Some vendors claim to support IBP because they provide both CPM and S&OP products. But because these products don't share modeling logic, they typically lack three key capabilities essential for more mature rolling forecast processes:

  1. Integrated variance analysis, which automatically calculates variance components (e.g., volume, mix, price, cost and productivity) that comprise the difference between any combination of scenarios, plans, forecasts and actuals. In turn, this capability automates integrated reconciliation, a procedure for reconciling the outputs of financial planning and S&OP processes.
  2. Integrated scenarios, which enable manufacturers to evaluate the impact of scenarios on all aspects of the business and execute them without interruption to update the model parameters maintained in external systems.
  3. Model reconciliation, which reconciles the variances between driver-based planning models and detailed costing systems.

The absence of these capabilities often represents an important barrier for organizations seeking to establish more mature planning capabilities through financial and operational integration.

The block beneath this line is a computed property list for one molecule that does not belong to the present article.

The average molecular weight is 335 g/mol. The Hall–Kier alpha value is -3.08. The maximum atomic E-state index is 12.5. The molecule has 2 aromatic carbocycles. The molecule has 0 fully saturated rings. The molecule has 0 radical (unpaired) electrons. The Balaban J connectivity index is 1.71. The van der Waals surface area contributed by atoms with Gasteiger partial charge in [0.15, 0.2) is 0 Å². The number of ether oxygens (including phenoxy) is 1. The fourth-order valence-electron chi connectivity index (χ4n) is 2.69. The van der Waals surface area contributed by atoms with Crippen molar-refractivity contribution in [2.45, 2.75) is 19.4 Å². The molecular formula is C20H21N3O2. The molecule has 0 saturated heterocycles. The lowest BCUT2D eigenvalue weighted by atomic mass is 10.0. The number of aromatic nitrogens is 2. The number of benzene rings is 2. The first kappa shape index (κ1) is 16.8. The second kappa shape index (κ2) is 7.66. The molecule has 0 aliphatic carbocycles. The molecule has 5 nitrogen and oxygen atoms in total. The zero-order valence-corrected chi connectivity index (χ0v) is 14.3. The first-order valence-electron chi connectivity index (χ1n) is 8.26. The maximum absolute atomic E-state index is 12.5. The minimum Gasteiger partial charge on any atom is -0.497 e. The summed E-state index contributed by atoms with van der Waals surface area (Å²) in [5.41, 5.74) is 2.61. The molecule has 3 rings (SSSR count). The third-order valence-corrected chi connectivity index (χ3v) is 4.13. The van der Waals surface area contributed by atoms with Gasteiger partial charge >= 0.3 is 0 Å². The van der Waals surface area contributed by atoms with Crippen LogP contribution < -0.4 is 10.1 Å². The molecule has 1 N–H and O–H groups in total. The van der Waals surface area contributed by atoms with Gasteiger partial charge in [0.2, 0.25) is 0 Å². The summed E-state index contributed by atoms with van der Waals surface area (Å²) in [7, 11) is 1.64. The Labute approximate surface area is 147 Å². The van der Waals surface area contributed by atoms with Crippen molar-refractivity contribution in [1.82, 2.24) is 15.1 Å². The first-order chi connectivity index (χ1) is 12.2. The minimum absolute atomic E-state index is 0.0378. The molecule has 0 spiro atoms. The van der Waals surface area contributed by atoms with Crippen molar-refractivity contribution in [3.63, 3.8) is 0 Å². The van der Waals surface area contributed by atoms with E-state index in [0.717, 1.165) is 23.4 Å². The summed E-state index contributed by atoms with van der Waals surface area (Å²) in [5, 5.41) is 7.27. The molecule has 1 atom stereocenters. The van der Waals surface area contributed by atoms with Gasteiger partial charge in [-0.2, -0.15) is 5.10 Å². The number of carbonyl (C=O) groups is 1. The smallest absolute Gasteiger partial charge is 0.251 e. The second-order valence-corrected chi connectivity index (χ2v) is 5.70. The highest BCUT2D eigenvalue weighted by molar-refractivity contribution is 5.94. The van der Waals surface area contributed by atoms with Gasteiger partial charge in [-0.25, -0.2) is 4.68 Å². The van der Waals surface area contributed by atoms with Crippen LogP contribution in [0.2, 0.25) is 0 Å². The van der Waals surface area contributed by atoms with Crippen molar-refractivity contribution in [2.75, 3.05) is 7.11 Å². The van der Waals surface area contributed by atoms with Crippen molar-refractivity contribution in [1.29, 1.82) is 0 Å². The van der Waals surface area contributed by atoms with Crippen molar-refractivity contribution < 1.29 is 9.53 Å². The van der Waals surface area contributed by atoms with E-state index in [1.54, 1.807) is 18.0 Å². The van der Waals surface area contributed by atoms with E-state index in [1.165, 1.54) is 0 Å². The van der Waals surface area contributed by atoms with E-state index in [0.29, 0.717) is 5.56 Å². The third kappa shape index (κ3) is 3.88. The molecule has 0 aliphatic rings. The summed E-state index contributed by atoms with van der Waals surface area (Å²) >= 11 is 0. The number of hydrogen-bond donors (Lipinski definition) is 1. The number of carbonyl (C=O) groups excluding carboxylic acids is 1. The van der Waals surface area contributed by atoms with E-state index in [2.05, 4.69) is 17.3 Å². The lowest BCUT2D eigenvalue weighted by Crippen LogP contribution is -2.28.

Interest in rolling forecasts is changing how forward-thinking finance executives evaluate and invest in CPM software, especially in complex manufacturers. They appreciate the need for financial and operational integration to fully achieve rolling forecast objectives. They look beyond traditional planning, budgeting, reporting and consolidation solutions to ones that also incorporate embedded and manufacturing-specific driver-based planning model logic. They recognize that this logic will drive the vast majority of CPM value and is what separates leading and traditional CPM vendors.